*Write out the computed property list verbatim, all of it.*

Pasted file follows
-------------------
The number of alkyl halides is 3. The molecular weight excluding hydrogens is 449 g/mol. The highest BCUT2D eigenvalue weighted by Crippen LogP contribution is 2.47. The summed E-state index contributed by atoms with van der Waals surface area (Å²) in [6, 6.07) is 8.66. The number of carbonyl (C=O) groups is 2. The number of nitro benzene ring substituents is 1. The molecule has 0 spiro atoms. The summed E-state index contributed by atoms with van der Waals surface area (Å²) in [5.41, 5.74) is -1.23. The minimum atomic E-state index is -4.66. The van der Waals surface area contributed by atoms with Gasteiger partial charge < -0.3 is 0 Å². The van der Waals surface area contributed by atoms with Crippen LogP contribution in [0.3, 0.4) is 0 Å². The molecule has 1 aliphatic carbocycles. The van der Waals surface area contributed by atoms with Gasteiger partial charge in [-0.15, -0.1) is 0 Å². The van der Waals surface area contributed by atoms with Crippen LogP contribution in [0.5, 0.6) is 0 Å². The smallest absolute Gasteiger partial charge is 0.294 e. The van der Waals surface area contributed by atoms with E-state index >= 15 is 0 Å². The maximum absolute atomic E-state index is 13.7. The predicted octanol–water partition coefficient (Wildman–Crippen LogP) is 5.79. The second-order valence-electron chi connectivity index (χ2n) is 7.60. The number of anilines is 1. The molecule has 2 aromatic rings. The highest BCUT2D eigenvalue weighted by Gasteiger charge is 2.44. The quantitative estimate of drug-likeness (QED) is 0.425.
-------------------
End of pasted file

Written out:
The number of alkyl halides is 3. The molecular weight excluding hydrogens is 449 g/mol. The highest BCUT2D eigenvalue weighted by Crippen LogP contribution is 2.47. The summed E-state index contributed by atoms with van der Waals surface area (Å²) in [6, 6.07) is 8.66. The number of carbonyl (C=O) groups is 2. The number of nitro benzene ring substituents is 1. The molecule has 0 spiro atoms. The summed E-state index contributed by atoms with van der Waals surface area (Å²) in [5.41, 5.74) is -1.23. The minimum atomic E-state index is -4.66. The van der Waals surface area contributed by atoms with Gasteiger partial charge < -0.3 is 0 Å². The van der Waals surface area contributed by atoms with Crippen LogP contribution in [0.3, 0.4) is 0 Å². The molecule has 1 aliphatic carbocycles. The van der Waals surface area contributed by atoms with Gasteiger partial charge in [-0.15, -0.1) is 0 Å². The van der Waals surface area contributed by atoms with Crippen LogP contribution in [0.5, 0.6) is 0 Å². The smallest absolute Gasteiger partial charge is 0.294 e. The van der Waals surface area contributed by atoms with E-state index >= 15 is 0 Å². The maximum absolute atomic E-state index is 13.7. The predicted octanol–water partition coefficient (Wildman–Crippen LogP) is 5.79. The second-order valence-electron chi connectivity index (χ2n) is 7.60. The number of anilines is 1. The molecule has 2 aromatic rings. The highest BCUT2D eigenvalue weighted by Gasteiger charge is 2.44. The quantitative estimate of drug-likeness (QED) is 0.425.